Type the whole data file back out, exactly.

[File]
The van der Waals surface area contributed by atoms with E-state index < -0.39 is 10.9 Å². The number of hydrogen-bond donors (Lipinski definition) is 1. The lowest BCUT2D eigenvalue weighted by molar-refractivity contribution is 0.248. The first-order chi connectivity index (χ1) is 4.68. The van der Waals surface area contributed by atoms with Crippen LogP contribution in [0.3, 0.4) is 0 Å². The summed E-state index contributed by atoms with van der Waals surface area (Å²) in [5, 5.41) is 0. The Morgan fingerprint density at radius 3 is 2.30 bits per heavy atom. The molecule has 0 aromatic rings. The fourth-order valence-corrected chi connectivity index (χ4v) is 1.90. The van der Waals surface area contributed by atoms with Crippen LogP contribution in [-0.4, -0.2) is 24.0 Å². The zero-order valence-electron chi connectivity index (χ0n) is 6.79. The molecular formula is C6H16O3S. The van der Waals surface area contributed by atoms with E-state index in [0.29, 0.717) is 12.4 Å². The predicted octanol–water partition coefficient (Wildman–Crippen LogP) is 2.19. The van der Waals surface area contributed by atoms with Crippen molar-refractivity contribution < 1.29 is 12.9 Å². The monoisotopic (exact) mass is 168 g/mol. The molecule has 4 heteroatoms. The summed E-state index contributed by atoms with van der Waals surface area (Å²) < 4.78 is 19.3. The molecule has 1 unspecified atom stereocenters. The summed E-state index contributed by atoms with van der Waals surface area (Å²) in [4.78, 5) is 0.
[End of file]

The van der Waals surface area contributed by atoms with E-state index < -0.39 is 10.9 Å². The number of hydrogen-bond donors (Lipinski definition) is 1. The lowest BCUT2D eigenvalue weighted by molar-refractivity contribution is 0.248. The first-order chi connectivity index (χ1) is 4.68. The van der Waals surface area contributed by atoms with Crippen LogP contribution in [0.3, 0.4) is 0 Å². The summed E-state index contributed by atoms with van der Waals surface area (Å²) in [5, 5.41) is 0. The Morgan fingerprint density at radius 3 is 2.30 bits per heavy atom. The molecule has 0 aromatic rings. The fourth-order valence-corrected chi connectivity index (χ4v) is 1.90. The van der Waals surface area contributed by atoms with Crippen LogP contribution in [-0.4, -0.2) is 24.0 Å². The zero-order valence-electron chi connectivity index (χ0n) is 6.79. The molecular formula is C6H16O3S. The van der Waals surface area contributed by atoms with E-state index in [0.29, 0.717) is 12.4 Å². The predicted octanol–water partition coefficient (Wildman–Crippen LogP) is 2.19. The van der Waals surface area contributed by atoms with Crippen molar-refractivity contribution < 1.29 is 12.9 Å². The monoisotopic (exact) mass is 168 g/mol. The molecule has 4 heteroatoms. The summed E-state index contributed by atoms with van der Waals surface area (Å²) < 4.78 is 19.3. The molecule has 1 unspecified atom stereocenters. The summed E-state index contributed by atoms with van der Waals surface area (Å²) in [4.78, 5) is 0.